Surf Life Saving Queensland (SLSQ) will significantly boost its aerial patrol services across the Gold Coast and South Tweed region following recent shark sightings in northern New South Wales.
The Westpac Lifesaver Rescue Helicopter Service (WLRHS) is already scheduled to perform a daily patrol service across the school holiday period; however, this will double, with SLSQ adding a second daily patrol in a bid to offer increased protection to swimmers and surfers.
The aerial patrols will cover an area from South Stradbroke Island through to Kingscliff just south of Tweed Heads and Coolangatta.
SLSQ chief operating officer George Hill said the decision to bolster services had been made in the interest of public safety.
“Gold Coast beaches will still be patrolled as usual, and the additional helicopter services will offer an increased element of protection for both swimmers and lifeguards alike,” Mr Hill said.
While Mr Hill said the chances of a shark attack in Queensland were relatively low, he urged swimmers to be extra vigilant in the coming weeks when it came to their own personal safety.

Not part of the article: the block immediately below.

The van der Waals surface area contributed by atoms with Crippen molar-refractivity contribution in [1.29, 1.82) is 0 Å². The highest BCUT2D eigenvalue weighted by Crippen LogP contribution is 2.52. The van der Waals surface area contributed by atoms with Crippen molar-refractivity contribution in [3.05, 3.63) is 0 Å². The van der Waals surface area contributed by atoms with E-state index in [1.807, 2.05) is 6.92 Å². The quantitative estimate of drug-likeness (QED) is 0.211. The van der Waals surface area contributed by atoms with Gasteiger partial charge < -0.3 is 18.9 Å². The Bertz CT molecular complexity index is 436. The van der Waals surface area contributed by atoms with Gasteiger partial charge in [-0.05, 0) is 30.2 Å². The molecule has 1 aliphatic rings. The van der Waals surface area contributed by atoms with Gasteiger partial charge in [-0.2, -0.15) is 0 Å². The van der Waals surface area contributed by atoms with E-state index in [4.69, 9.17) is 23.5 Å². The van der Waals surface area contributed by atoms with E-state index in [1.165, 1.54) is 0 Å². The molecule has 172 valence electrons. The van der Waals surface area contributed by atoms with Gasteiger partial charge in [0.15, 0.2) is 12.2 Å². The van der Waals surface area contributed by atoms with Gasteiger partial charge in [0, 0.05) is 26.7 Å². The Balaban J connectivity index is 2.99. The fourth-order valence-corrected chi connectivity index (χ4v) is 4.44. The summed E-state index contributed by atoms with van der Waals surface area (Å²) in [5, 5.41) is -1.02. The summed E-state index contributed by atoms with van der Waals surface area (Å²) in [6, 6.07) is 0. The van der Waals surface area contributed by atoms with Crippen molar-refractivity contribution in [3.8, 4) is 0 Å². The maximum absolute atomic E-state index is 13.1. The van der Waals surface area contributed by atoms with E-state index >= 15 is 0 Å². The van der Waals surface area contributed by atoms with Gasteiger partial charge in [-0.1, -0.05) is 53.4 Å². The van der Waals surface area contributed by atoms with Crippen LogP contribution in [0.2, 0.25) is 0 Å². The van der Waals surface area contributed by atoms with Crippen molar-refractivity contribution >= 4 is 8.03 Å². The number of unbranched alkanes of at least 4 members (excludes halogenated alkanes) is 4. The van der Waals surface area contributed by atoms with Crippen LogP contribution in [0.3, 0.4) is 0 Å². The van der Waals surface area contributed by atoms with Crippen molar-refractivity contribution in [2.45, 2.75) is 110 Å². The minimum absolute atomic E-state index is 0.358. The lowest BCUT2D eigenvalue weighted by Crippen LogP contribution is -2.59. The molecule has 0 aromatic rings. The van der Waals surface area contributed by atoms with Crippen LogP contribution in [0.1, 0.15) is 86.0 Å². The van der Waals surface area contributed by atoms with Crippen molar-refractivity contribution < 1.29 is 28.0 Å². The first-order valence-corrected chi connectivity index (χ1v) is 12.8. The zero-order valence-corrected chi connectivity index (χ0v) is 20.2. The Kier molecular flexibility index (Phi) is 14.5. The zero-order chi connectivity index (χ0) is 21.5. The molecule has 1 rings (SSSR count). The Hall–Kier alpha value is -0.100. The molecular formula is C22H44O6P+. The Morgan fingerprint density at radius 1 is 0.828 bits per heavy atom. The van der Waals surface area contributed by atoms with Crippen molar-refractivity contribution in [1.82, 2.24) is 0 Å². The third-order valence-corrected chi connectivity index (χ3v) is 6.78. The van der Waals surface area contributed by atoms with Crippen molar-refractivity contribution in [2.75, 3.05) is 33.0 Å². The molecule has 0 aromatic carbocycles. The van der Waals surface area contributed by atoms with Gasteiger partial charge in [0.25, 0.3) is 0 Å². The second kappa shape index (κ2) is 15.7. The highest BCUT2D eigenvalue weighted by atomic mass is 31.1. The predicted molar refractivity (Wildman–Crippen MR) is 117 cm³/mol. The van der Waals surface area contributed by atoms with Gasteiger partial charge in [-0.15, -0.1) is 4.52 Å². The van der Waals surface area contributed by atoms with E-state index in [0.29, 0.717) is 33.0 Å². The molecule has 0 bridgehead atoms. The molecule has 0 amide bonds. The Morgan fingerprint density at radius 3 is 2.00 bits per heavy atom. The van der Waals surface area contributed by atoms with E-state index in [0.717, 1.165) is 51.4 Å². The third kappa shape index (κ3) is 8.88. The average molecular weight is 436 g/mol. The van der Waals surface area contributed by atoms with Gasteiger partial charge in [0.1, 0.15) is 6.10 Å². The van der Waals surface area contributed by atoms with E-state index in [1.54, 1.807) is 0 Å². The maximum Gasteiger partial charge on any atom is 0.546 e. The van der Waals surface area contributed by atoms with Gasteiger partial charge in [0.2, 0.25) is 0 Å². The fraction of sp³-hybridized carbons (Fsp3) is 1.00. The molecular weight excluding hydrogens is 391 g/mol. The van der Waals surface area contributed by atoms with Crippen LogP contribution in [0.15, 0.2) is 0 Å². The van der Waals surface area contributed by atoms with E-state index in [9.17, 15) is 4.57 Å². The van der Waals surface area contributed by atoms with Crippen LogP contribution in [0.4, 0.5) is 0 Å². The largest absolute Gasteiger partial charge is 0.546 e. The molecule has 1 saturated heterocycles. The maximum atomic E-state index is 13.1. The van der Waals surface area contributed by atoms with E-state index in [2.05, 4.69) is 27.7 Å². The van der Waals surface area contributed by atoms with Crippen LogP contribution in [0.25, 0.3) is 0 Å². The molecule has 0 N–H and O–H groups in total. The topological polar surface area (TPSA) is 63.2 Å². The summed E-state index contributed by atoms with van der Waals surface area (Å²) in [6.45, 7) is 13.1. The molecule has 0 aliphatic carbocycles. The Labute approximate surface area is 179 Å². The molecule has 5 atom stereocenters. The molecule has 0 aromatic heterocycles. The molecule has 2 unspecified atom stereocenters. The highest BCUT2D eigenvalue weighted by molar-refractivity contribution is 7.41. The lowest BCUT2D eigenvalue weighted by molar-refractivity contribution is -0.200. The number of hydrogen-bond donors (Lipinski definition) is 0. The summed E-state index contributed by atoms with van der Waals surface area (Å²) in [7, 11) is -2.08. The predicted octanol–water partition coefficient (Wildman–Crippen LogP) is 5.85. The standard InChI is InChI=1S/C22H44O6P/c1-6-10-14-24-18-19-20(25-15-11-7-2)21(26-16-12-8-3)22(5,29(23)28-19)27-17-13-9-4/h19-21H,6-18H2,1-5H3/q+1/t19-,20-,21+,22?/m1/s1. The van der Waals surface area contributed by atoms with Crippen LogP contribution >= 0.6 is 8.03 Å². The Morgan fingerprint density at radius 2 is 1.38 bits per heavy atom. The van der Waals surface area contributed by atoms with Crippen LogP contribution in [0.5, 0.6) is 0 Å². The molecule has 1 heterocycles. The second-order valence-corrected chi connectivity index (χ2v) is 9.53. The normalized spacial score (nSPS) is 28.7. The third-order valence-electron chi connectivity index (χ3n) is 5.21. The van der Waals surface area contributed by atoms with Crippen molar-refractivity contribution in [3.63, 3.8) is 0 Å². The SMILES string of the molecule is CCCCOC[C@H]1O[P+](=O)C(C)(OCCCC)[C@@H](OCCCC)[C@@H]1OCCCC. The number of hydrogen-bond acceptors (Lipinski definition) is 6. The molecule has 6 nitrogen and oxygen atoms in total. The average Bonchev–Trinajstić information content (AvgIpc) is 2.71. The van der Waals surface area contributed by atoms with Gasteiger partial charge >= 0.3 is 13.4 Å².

“As always, we strongly encourage anyone looking to head to the beach to only swim at patrolled locations and between the red and yellow flags,” he said.
“The red and yellow flags indicate the safest place to swim, with trained lifeguards on hand to assist if needed.
“Always swim with a friend, and never enter the water at dawn or dusk as this is when sharks are most active and tend to feed,” he said.
Mr Hill encouraged swimmers to adhere to the following safety guidelines to protect themselves while in the water:
- Always swim at a patrolled beach between the red and yellow flags
- Pay attention to beach signage
- Don’t swim in canals, river mouths or deep channels
- Never swim at dawn, dusk or at night
- Never swim in murky waters
- Never swim where schools of fish have recently been sighted
- Never swim in areas where fish scraps have been discarded
- Always swim with a friend
- Avoid swimming with dogs or other animals
- Don’t swim when bleeding
- Don’t swim near, or interfere with, shark control equipment
- Leave the water immediately if a shark is sighted
- If you are unfamiliar with the area, seek advice before entering the water